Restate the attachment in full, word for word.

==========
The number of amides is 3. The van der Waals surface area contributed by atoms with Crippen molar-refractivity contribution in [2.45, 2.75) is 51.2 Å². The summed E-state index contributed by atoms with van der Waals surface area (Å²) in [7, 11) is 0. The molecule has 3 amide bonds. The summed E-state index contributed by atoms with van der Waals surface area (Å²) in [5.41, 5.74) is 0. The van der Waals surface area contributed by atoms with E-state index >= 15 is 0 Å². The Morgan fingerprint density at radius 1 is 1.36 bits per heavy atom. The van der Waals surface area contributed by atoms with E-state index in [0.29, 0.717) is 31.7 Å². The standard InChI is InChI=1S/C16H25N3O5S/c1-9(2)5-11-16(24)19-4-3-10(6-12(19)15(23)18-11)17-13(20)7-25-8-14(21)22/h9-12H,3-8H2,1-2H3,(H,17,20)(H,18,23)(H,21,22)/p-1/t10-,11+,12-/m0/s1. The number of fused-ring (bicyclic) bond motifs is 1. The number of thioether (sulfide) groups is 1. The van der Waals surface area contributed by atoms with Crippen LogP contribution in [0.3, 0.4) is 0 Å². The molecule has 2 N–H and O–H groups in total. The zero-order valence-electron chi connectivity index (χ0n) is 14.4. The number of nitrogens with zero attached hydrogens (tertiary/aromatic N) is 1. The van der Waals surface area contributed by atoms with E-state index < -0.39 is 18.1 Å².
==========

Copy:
The number of amides is 3. The van der Waals surface area contributed by atoms with Crippen molar-refractivity contribution in [2.45, 2.75) is 51.2 Å². The summed E-state index contributed by atoms with van der Waals surface area (Å²) in [7, 11) is 0. The molecule has 3 amide bonds. The summed E-state index contributed by atoms with van der Waals surface area (Å²) in [5.41, 5.74) is 0. The van der Waals surface area contributed by atoms with E-state index >= 15 is 0 Å². The Morgan fingerprint density at radius 1 is 1.36 bits per heavy atom. The van der Waals surface area contributed by atoms with E-state index in [0.29, 0.717) is 31.7 Å². The standard InChI is InChI=1S/C16H25N3O5S/c1-9(2)5-11-16(24)19-4-3-10(6-12(19)15(23)18-11)17-13(20)7-25-8-14(21)22/h9-12H,3-8H2,1-2H3,(H,17,20)(H,18,23)(H,21,22)/p-1/t10-,11+,12-/m0/s1. The number of fused-ring (bicyclic) bond motifs is 1. The number of thioether (sulfide) groups is 1. The van der Waals surface area contributed by atoms with Crippen LogP contribution in [0.3, 0.4) is 0 Å². The molecule has 2 N–H and O–H groups in total. The zero-order valence-electron chi connectivity index (χ0n) is 14.4. The number of nitrogens with zero attached hydrogens (tertiary/aromatic N) is 1. The van der Waals surface area contributed by atoms with E-state index < -0.39 is 18.1 Å².